Fifa pressed over Qatar World Cup workers' conditions
Trade union activists are lobbying football's governing body Fifa in Zurich to highlight what they say are poor working conditions in Qatar.
Last year Qatar won the right to host the 2022 World Cup.
The Gulf state's preparations for the tournament include building nine football stadiums in the next 10 years, using primarily migrant labour.
The activists say they will campaign for the tournament to be moved unless Fifa presses for better conditions.
"Fifa has the power to make labour rights a requirement of the Qatari authorities who are hosting a World Cup," Sharan Burrow, general secretary of the International Trade Union Confederation (ITUC) told the Reuters news agency.
Trade unionists say Fifa has the power to impose decent working standards on Qatar, in the same way that it has introduced a code of working practice on footballs bearing the Fifa logo, in a bid to prevent child labour.
An ITUC survey published earlier this year of migrant workers in Qatar and the United Arab Emirates said many workers endured "inhuman" conditions.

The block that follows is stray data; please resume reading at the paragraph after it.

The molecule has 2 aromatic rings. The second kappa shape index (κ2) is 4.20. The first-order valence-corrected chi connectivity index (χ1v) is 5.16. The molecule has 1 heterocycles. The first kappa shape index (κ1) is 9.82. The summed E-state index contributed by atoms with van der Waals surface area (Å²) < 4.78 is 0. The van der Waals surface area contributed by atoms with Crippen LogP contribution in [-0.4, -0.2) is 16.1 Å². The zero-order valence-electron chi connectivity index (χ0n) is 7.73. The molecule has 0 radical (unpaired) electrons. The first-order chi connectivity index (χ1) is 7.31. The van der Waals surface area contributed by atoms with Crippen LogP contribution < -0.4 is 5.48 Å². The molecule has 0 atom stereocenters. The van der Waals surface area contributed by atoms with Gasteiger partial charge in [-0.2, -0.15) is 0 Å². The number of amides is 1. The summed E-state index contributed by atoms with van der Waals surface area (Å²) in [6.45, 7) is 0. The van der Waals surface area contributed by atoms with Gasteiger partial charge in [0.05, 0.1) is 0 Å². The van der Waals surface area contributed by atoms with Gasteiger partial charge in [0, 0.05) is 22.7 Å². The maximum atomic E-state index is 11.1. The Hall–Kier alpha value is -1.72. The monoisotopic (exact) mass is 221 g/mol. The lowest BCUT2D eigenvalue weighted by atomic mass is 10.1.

"[Qatar's] ability to deliver the World Cup is totally dependent on severe exploitation of migrant labour, which we believe to be barely above forced labour conditions," said Ambet Yuson, general secretary of the Building Workers International, in May.
The 2022 World Cup will be the first time the tournament is held in the Middle East.
Some critics have also said Qatar is an unsuitable location for the tournament, given its current lack of sporting infrastructure and the fact that summer temperatures there can reach 50C.
The ITUC said Fifa had agreed to meet union officials after the publication of the report on migrant workers. They are expected to hand Fifa President Sepp Blatter a letter on Thursday about their campaign, Reuters said.
Over 90% of Qatar's workforce is made up of foreign migrant workers, many of them from South and East Asia.
Earlier this month Nepal's Department of Foreign Employment told local media that Qatar had become the biggest foreign employer of Nepalese workers, largely due to World Cup-related construction projects.